|Publication number||US5905422 A|
|Application number||US 08/756,667|
|Publication date||May 18, 1999|
|Filing date||Nov 26, 1996|
|Priority date||Nov 26, 1996|
|Also published as||CN1129930C, CN1183626A, EP0844635A2, EP0844635A3, US5952904|
|Publication number||08756667, 756667, US 5905422 A, US 5905422A, US-A-5905422, US5905422 A, US5905422A|
|Inventors||Jeffrey A. Doneghue|
|Original Assignee||Siemens Electromechanical Components, Inc.|
|Export Citation||BiBTeX, EndNote, RefMan|
|Patent Citations (7), Referenced by (10), Classifications (17), Legal Events (5)|
|External Links: USPTO, USPTO Assignment, Espacenet|
1. Field of the Invention
The present invention relates to relay adjustments and methods and, more particularly, to structure and methods for adjustment of relay operational design parameters during assembly.
2. Background of Related Art
In the production and assembly of relays, various design parameters must be taken into account to ensure proper operation. These parameters include the orientation of various relay components which must be precisely established. Relays generally include a movable contact and one or more stationary contacts. A magnetic motor assembly is provided to move the movable contact into and out of engagement with the stationary contacts. The magnetic motor assembly has an electromagnet including a magnetic core and a bobbin with windings surrounding the bobbin. An armature is provided and is mounted for movement with respect to the motor assembly. The armature is linked with the movable contact, usually by a bridge, to move the movable contact upon energizing the electromagnet.
In order for a relay to function as smoothly and quietly as possible, it is necessary that certain operational design parameters be established and maintained. For example, the distance between the movable contact and the stationary contact, i.e. the contact gap, as well as the load placed on the stationary contact by the movable contact, i.e. the overtravel, must be set and maintained within precise limits. Similarly, the distance through which the armature moves to contact the electromagnet, i.e. the armature gap, must also be precisely established. Each of these design parameters is interrelated due to the movement of the various components. Upon assembly of the components, variations in manufacturing tolerances may also inhibit the establishment of precise design parameters.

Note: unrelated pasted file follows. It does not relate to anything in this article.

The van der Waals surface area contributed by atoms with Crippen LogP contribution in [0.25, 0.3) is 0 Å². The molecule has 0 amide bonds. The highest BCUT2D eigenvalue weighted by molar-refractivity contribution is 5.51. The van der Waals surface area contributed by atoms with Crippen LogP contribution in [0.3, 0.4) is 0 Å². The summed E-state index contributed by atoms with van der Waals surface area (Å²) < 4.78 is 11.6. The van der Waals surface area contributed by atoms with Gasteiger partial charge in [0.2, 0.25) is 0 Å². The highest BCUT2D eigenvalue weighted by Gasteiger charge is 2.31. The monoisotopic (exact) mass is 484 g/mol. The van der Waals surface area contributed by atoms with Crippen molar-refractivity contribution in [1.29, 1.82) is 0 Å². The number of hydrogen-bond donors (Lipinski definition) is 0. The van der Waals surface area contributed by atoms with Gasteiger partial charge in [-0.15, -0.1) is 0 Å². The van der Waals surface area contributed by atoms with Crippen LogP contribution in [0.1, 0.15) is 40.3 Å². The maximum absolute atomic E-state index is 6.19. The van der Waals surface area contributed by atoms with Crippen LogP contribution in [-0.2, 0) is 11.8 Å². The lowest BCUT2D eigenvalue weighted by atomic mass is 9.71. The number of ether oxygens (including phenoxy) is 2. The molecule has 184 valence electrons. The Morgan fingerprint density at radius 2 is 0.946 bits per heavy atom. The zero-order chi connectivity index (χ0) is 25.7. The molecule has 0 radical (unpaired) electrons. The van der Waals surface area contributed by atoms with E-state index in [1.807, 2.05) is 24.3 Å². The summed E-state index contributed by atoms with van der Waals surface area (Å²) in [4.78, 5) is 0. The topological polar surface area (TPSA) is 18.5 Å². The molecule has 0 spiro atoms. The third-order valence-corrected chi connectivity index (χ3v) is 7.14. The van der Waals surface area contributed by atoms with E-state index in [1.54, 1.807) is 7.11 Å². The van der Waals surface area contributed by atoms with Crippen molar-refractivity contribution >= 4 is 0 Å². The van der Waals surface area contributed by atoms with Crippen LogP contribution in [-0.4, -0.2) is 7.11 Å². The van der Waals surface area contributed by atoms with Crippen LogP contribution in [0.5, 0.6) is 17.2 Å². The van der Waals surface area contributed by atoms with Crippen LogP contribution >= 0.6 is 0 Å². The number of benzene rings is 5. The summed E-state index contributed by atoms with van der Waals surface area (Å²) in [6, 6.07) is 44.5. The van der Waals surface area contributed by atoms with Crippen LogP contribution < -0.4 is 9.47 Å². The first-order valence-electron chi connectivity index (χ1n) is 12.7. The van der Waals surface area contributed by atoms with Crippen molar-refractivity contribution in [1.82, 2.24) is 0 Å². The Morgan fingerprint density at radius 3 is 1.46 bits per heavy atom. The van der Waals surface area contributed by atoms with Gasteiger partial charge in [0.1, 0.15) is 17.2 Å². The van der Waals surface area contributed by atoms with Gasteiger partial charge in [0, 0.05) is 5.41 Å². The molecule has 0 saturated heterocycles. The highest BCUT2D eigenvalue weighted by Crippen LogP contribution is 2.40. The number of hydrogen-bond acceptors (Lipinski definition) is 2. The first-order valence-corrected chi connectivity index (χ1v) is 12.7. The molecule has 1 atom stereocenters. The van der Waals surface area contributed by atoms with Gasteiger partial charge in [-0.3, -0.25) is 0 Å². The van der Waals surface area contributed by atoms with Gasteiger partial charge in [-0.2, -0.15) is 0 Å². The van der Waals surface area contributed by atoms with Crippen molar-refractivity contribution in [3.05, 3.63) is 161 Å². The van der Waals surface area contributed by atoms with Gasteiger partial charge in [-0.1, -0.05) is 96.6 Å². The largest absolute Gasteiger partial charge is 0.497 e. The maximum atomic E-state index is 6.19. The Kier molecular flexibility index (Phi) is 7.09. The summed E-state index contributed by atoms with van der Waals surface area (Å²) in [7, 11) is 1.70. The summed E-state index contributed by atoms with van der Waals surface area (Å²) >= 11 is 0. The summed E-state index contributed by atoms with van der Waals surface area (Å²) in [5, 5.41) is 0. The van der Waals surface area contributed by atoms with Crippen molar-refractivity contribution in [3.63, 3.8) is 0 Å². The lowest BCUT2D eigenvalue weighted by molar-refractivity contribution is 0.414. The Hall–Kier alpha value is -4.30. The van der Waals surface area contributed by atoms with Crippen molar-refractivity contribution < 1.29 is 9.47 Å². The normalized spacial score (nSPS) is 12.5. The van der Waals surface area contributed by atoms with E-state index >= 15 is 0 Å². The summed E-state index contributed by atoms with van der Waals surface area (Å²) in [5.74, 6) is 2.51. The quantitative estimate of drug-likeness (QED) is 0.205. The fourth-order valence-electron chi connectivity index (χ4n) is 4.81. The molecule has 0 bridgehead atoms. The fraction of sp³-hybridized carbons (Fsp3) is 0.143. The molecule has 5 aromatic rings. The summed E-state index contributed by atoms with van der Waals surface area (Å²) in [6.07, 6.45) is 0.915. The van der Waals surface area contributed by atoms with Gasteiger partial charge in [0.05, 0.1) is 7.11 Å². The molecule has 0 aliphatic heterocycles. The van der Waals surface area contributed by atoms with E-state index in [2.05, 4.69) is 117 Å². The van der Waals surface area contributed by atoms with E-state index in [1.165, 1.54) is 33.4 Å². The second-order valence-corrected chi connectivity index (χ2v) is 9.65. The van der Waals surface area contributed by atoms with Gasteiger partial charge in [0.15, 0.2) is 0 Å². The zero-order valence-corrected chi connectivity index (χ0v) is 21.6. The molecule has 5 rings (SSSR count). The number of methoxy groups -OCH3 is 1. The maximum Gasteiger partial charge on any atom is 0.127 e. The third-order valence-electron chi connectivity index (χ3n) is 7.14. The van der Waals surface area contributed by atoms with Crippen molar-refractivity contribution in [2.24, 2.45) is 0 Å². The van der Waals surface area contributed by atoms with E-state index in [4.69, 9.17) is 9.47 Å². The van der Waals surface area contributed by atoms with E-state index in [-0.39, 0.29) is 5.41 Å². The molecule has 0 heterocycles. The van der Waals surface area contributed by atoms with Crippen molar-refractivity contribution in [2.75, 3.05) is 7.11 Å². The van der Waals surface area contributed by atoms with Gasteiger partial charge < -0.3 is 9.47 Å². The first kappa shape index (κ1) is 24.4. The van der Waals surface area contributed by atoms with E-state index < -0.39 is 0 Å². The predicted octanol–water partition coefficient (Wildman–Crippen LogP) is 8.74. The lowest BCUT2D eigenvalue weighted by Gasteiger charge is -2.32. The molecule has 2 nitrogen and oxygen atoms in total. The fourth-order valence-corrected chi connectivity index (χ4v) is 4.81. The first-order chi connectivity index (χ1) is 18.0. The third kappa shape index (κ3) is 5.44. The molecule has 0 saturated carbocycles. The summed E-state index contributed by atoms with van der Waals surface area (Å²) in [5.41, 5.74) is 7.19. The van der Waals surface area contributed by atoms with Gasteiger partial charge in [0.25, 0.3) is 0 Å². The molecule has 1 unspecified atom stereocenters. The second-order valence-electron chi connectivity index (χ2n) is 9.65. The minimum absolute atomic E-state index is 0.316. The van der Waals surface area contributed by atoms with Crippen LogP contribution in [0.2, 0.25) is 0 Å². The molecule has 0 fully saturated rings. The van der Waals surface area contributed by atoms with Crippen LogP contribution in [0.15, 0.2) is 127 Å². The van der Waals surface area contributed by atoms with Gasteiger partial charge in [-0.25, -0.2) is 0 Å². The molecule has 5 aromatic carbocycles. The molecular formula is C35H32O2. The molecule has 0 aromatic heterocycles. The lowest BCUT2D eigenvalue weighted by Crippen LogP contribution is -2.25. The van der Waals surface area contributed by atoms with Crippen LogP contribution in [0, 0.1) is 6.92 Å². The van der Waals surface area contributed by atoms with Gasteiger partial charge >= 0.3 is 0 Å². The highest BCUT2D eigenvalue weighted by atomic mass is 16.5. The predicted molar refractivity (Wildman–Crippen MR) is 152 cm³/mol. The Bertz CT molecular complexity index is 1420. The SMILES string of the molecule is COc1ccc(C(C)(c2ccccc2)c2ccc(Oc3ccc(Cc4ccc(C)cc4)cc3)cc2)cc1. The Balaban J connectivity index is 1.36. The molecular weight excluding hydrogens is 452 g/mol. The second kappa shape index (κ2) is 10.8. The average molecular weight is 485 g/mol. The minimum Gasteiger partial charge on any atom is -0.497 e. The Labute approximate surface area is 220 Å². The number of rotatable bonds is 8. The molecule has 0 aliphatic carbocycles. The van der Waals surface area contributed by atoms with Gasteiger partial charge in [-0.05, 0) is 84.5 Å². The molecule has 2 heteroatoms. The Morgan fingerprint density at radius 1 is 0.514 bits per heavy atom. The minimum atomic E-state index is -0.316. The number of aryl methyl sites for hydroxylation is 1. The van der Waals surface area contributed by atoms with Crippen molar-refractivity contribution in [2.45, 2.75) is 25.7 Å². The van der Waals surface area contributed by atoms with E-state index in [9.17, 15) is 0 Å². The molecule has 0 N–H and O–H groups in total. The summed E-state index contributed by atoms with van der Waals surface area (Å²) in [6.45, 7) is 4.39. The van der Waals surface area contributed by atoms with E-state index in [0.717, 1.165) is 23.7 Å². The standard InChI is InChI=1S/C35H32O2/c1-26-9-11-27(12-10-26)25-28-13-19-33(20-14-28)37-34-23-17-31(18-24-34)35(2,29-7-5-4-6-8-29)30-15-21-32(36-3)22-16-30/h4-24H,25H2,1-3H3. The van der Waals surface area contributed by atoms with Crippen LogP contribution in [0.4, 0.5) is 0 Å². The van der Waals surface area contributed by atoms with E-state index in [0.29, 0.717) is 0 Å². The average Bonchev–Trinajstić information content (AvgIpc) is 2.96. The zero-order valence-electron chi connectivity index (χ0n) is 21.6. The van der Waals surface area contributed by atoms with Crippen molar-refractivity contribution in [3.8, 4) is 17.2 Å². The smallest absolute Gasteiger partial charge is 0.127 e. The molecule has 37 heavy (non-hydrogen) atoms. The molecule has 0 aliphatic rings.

Thus, it wold be desirable to have structure and methods for allowing the positions of the various components of a relay to be adjusted during assembly to attain the desired design parameters.
The disclosed relay incorporates various structure and utilize various methods for adjusting certain operational design parameters of the relay during initial assembly of the relay to compensate for various tolerances due to manufacturing, etc. The disclosed relay generally includes a base having one or more stationary contacts mounted to the base. Preferably, there are two stationary contacts mounted to the base. A movable contact is mounted to the base intermediate the stationary contacts. The movable contact is generally movable between a position engaging at least one of the stationary contacts and a position spaced apart from that stationary contact. In order to move the movable contact there is provided a motor assembly which includes a bobbin with a plurality of windings surrounding the bobbin and a core disposed within a bore of the bobbin. An armature is provided and is mounted for movement with respect to the base and the motor assembly. A bridge extends between a free end of the armature and the movable contact. In one embodiment of the disclosed invention, adjustment structure in the form of an adjustment member is provided and is insertable between the bobbin and the core. Preferably, the adjustment member is U-shaped having a pair of arms straddling the core to align the adjustment member on the core. The adjustment member also includes a backspan which acts as a stop to define the travel of the armature.
A method of initially adjusting the relay includes inserting the U-shaped adjustment member between the bobbin and the core and moving the armature into engagement with the backspan to force the adjustment member between the bobbin and core. The adjustment member is preferably permanently fixed in place when the desired operational design parameters have been attained.
An alternative embodiment does not include an adjustment member but, rather, includes a bobbin and core which are mounted for movement with respect to the base. Specifically, the bobbin and core may pivot about a point on the base. The method of adjusting the relay includes forcing the armature against the motor assembly to pivot the motor assembly until desired design parameters are obtained at which point the motor assembly including the bobbin and core is then permanently fixed in place within the relay.